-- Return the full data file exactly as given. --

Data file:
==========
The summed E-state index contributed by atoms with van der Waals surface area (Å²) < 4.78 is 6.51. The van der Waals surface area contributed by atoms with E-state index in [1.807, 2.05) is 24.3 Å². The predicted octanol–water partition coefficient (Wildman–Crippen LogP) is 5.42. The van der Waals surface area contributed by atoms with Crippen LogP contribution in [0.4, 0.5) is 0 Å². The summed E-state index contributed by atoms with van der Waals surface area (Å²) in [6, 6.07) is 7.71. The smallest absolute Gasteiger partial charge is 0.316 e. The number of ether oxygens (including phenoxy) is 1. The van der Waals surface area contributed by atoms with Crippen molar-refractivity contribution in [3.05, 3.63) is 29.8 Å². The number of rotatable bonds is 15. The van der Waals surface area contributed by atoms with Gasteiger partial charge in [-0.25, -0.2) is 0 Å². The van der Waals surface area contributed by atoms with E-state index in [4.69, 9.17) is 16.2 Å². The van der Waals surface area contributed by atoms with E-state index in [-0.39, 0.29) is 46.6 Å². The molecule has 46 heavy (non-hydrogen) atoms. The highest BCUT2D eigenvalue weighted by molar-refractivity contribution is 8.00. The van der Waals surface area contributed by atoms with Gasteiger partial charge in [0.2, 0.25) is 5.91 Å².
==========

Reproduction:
The summed E-state index contributed by atoms with van der Waals surface area (Å²) < 4.78 is 6.51. The van der Waals surface area contributed by atoms with E-state index in [1.807, 2.05) is 24.3 Å². The predicted octanol–water partition coefficient (Wildman–Crippen LogP) is 5.42. The van der Waals surface area contributed by atoms with Crippen LogP contribution in [0.4, 0.5) is 0 Å². The summed E-state index contributed by atoms with van der Waals surface area (Å²) in [6, 6.07) is 7.71. The smallest absolute Gasteiger partial charge is 0.316 e. The number of ether oxygens (including phenoxy) is 1. The van der Waals surface area contributed by atoms with Crippen molar-refractivity contribution in [3.05, 3.63) is 29.8 Å². The number of rotatable bonds is 15. The van der Waals surface area contributed by atoms with Gasteiger partial charge in [-0.25, -0.2) is 0 Å². The van der Waals surface area contributed by atoms with E-state index in [4.69, 9.17) is 16.2 Å². The van der Waals surface area contributed by atoms with E-state index in [-0.39, 0.29) is 46.6 Å². The molecule has 46 heavy (non-hydrogen) atoms. The highest BCUT2D eigenvalue weighted by molar-refractivity contribution is 8.00. The van der Waals surface area contributed by atoms with Gasteiger partial charge in [0.2, 0.25) is 5.91 Å².